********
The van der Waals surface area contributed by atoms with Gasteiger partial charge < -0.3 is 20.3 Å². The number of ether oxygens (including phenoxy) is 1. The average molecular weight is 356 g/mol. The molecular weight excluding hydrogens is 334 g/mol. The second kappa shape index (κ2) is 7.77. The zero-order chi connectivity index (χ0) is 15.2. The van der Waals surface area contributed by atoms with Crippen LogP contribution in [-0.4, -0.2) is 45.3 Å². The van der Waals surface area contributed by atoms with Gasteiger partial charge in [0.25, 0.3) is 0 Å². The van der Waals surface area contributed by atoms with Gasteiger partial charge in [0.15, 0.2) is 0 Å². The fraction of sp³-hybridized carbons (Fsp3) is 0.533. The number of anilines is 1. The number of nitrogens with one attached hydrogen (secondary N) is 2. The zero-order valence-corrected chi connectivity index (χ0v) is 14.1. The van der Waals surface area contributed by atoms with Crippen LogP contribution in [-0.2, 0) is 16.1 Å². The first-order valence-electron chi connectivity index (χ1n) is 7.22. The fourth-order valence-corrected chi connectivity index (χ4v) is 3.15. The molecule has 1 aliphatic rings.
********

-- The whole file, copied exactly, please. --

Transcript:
The van der Waals surface area contributed by atoms with Gasteiger partial charge < -0.3 is 20.3 Å². The number of ether oxygens (including phenoxy) is 1. The average molecular weight is 356 g/mol. The molecular weight excluding hydrogens is 334 g/mol. The second kappa shape index (κ2) is 7.77. The zero-order chi connectivity index (χ0) is 15.2. The van der Waals surface area contributed by atoms with Crippen LogP contribution in [-0.4, -0.2) is 45.3 Å². The van der Waals surface area contributed by atoms with Gasteiger partial charge in [0.25, 0.3) is 0 Å². The van der Waals surface area contributed by atoms with Gasteiger partial charge in [0.15, 0.2) is 0 Å². The fraction of sp³-hybridized carbons (Fsp3) is 0.533. The number of anilines is 1. The number of nitrogens with one attached hydrogen (secondary N) is 2. The zero-order valence-corrected chi connectivity index (χ0v) is 14.1. The van der Waals surface area contributed by atoms with Crippen LogP contribution in [-0.2, 0) is 16.1 Å². The first-order valence-electron chi connectivity index (χ1n) is 7.22. The fourth-order valence-corrected chi connectivity index (χ4v) is 3.15. The molecule has 1 aliphatic rings.